I think I understand what went on with Knicks fans and the media last week. You probably do too. Still, let me give you the rundown on how I see what happened:
Jeremy Lin had a great run last season, galvanizing the Knicks universe and bringing excitement not seen since the team’s run to the 1999 Finals. Linsanity ended prematurely when he tore his meniscus just 25 starts into his amazing run. But that seemed OK because Lin would be back next season. To that point there was near-universal agreement he should sit out the playoffs rather than risk further damaging his knee.
So it was that even before Lin and Novak won their Bird Rights arbitration it was expected he’d be back, even if it took the mid-level exception. After they won, it seemed certain. It didn’t matter that he was going to sign a $30 million offer sheet with Houston. Coach Woodson said it. The front office signed an obvious mentor in Jason Kidd. Even when the deal changed to $25 million for three seasons with a $15 million “poison pill” in the last year of the deal, we all knew the Knicks would re-sign Jeremy Lin.
Until we started to hear otherwise.
It was shocking. The player who gave us the brightest Knick moments of the last thirteen years was gone. That shock led to anger. Fans talked about jumping ship. About burning things.
I don’t mean to minimize people’s passion. Hell, I also think they should have brought Lin back. But some of the over the top response has to have come from the sudden reversal, the late-on-a-Saturday-night switcheroo. I understand that. It’s perfectly reasonable.
But now that over a week has passed since we found out the Knicks might not match, it’s time to take a look at what the Knicks do have and about some of the positives that might come from their decision. I’m not going anywhere and my guess is neither are you, so we may as well focus on the positive.
The Reaction to the Lin Decision Provides the Knicks’ Veteran Core With A Lot of Motivation
We heard this inartfully put by Felton earlier this week (“I look forward to this year and shutting up everybody’s mouth”). You’ve got half the city talking about how the Knicks gave up their only marketable player and can’t succeed without a guy who’s started less than thirty games. If that doesn’t provide motivation for the Knick veterans, and especially their stars, I don’t know what will.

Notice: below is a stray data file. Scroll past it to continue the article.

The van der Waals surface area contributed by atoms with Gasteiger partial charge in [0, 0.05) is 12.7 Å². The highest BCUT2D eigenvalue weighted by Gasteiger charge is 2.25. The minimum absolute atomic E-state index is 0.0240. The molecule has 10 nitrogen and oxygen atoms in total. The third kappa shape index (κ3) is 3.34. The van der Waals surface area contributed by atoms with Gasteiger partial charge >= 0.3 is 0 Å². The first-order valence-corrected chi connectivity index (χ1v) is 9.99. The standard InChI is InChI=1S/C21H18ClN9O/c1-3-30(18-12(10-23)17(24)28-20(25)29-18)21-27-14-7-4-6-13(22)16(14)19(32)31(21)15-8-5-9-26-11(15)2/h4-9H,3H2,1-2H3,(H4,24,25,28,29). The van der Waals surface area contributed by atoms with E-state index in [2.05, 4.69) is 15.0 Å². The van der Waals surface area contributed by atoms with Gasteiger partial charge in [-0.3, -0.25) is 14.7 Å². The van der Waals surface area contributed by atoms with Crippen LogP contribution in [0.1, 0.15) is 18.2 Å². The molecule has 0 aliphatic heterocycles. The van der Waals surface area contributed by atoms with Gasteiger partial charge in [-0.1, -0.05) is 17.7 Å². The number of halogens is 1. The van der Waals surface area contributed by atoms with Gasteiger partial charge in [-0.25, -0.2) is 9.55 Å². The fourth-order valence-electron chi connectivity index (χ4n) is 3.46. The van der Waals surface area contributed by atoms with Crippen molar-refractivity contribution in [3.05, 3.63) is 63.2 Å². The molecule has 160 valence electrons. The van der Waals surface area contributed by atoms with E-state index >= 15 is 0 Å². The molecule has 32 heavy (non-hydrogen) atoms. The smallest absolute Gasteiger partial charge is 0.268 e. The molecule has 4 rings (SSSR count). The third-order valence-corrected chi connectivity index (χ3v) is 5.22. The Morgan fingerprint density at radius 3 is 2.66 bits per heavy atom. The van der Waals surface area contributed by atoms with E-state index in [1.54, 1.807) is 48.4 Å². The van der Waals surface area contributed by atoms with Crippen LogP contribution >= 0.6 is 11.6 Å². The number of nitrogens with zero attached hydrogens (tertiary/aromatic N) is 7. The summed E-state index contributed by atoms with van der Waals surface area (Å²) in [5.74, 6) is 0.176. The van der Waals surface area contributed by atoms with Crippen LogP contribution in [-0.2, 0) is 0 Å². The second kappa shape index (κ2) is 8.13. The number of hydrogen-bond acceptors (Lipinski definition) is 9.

The Reaction to the Lin Decision Provides the Knicks With Their Unifying Theme
This is really a variation on my first point: Winning teams are often not only motivated but united against the outside. The Heat showed this the last two seasons, the KG Celtics have too. The ’90s Knicks and Bad Boy Pistons did the same thing. The Mavs went with “nobody believes in us,” which is essentially the same thing. The reaction to what the Knicks can’t do without Lin gives them their unifying theme, something they can use to galvanize them over the course of a long season: it’s them against the world, including the fans and the media. I’m comfortable with that. After all, it more or less worked for Patrick Ewing.
The Knicks Don’t Have to Spend a Season Developing Their Point Guard
There is no doubt Lin would have needed time to grow into the role they need him to play, a run the offense point guard who can score when the time is right. Right now he’s a score first point. His decision making and offense-running both need work. Lin might (as in perhaps) have higher upside than Felton, but with the latter they already have the type of point guard they need. Let’s not forget that we had a lesser but not altogether dissimilar reaction to the news that Felton was to be included in the Carmelo trade. I know he just had a disappointing season. I know he got fat and was photographed with a cupcake (twice). But we know he can play. And even his down year last year (11.4 points and 6.5 assists a game) isn’t that far off the production the Knicks will need from him, especially with J-Kidd playing fifteen to twenty minutes a game. And most importantly, we know he can play with Amar’e Stoudemire. Getting Stoudemire right this season is essential to the team’s aspirations. They will go as he does.
The Knicks Have a Personality
The Knicks haven’t quite had a personality for years (since Marbury I suppose, although I’m not sure “psychotic” is a personality. And they came close with Stoudemire, Gallo, Wil Chandler, Felton, etc., but that show closed before it developed enough to have a voice). But with the acquisition of Camby, Kurt Thomas, Kidd and Felton to go with Tyson Chandler and Iman Shumpert when he returns from injury, the Knicks are going to be tough as nails. They’ll be a halfcourt offense and a grinding defense. Teams aren’t going to be able to run with Miami as no team is better playing in transition than the Heat. Felton fits the new Knick persona. Felton’s a much better defender than Lin. And Lin’s not quite soft, but wild drives to the basket that result in bloody chins aren’t indicative of the kind of toughness I mean. I’m thinking of physicality on defense and swagger. Yes, swagger matters.
Knicks Fans Will Have a Second Team to Watch Every Night
As if we all needed another reason to pay for League Pass, Houston Rockets games are going to be must watch. If you love Lin and hate the decision, you need ammo. If you think letting Lin go was the right move, you need ammo. Rockets games will typically end an hour or more after Knick games. Every night’s a doubleheader!
So there you have it. I’m with you, I think they should have kept Lin. But that doesn’t end the argument. There are plenty of benefits that come from letting Lin walk and bringing in Ray Felton. From now on I’ll be focusing on those. Why don’t you join me?